Forget bringing home the bacon, or even raising the bacon yourself. British wilderness survival instructor Ray Mears demonstrates how to find and cook wild food on the beach without a pot, lighter or any other modern tools:
This aboriginal man from Papua New Guinea makes fire with only 30 seconds of friction, using nothing but a split bamboo stick, dry brush and a reed. This method appears to be even faster and easier than the primitive drill method by an Australian man Return To Now featured a few days ago.
The video was posted on FaceBook yesterday. You can view it HERE.
Undercover footage of baby chickens being hatched, stabbed, crushed and beheaded on conveyor belts has gone viral, shedding new light on the horrors of factory farming.
The video, produced by Animal Equality, an international animal rights organization, has gone viral with 35 million views on Facebook.
Depression is a global epidemic. It is the main driver behind suicide, which now claims more than a million lives per year worldwide. One in four Americans will suffer from clinical depression within their lifetimes, and the rate is increasing with every generation.
It robs people of sleep, energy, focus, memory, sex drive and their basic ability to experience the pleasures of life, says author of The Depression Cure Stephen Ildari. It can destroy people’s desire to love, work, play and even their will to live. If left unchecked it can cause permanent brain damage.
Two years ago, I came across a story about a mother who still breastfeeds her 5-year-old daughter. I’m not really sure why it was newsworthy, but people were shocked to discover a woman feeding her small child the same way all mammals have fed their offspring for eons.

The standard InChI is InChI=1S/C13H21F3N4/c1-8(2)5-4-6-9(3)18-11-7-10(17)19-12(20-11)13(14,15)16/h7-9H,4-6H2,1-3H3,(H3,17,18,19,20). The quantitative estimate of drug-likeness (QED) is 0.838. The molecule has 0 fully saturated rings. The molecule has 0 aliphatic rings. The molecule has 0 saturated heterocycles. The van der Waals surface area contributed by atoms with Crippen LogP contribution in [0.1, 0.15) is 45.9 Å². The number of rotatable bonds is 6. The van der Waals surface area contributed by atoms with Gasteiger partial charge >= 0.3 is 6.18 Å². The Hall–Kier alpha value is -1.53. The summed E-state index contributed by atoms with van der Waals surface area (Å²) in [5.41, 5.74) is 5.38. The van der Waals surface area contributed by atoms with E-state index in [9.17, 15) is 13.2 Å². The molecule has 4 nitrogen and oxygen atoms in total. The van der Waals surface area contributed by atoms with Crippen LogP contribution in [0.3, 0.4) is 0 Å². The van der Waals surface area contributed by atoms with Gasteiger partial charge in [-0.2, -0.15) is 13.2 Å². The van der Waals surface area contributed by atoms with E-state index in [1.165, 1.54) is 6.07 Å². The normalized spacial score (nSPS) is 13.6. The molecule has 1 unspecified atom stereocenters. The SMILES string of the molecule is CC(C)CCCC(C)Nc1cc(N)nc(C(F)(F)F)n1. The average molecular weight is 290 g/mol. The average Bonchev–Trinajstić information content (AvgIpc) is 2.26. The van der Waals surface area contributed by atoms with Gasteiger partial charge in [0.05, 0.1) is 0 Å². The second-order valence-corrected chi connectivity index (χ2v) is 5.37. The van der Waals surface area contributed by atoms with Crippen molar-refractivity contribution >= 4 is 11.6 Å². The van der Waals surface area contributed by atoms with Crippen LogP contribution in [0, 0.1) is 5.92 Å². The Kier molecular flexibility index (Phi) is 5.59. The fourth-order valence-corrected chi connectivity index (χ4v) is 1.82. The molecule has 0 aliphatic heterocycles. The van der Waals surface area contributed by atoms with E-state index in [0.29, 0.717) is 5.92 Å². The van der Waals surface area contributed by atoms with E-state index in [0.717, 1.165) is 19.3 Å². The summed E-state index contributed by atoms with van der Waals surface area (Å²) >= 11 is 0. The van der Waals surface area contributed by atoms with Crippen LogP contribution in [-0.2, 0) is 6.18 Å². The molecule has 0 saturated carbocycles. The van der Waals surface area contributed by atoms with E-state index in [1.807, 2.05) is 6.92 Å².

All kinds of bloggers picked up the story, and busybodies jumped in on the comments sections calling the dedicated mother of four every name in the book — “gross” … “disgusting” … “indecent” … “unnatural” … “sinister” … “perverse” … “what’s wrong with the world.”
But to me, the most disturbing accusations hurled at this woman are of “pedophilia” and “child abuse.”
Images of a cob house built for under $250 in England two years ago have been re-circulating the internet lately, inspiring tiny-house-enthusiasts and back-to-the-landers with hope that living off the grid on a low budget might not be too far out of reach.
While this does appear to be a true story, beautifully captured in this Telegraph.com slideshow, it might not be quite that easy or cheap for the average American to build.
“I wonder how many people have abortions after they’ve experienced giving birth,” my partner, Brad, said a few hours after our daughter was born.
“I bet not very many,” I responded, still high from the fact that a tiny human just swam out of my womb and latched onto my breast. “I mean look at her… how could they knowingly destroy something so beautiful?”
Four years later, I know exactly how.
Before you start accusing me of being some kind of sick, twisted, child-hating, terrible mother, hear me out.
“What’s your goal with this new website?” an old friend asked yesterday. “I have no idea,” I laughed nervously.
An ambitious and determined young man (whom I used to work with at a conservative “think tank”), he was not impressed. He is the kind of guy who is serious about “success,” about setting goals and achieving them, about moving the benchmark to new heights, about planning for a happy future.
“What do you mean ‘you have no idea!?'” he asked, laughing, but almost offended by my idiocy.
Agriculture is wiping out the world’s oldest hunter-gatherers
The Hadza have been living peacefully, happily and sustainably in the Great Rift Valley of East Africa for at least 100,000 years. Their home, around Lake Eyasi, in Tanzania, has been called “the cradle of mankind.” A Harvard anthropologist calls them “the strongest link” we have to 2 million years of human evolution. Thanks to the spread of agriculture to nearly every corner of the earth, that link is about to disappear.
The consequences of allowing civilization to crowd the Hadza – and the handful of other hunter-gatherer tribes remaining on the planet – out of existence are captured beautifully and tragically in the 2014 documentary The Hadza: Last of the First.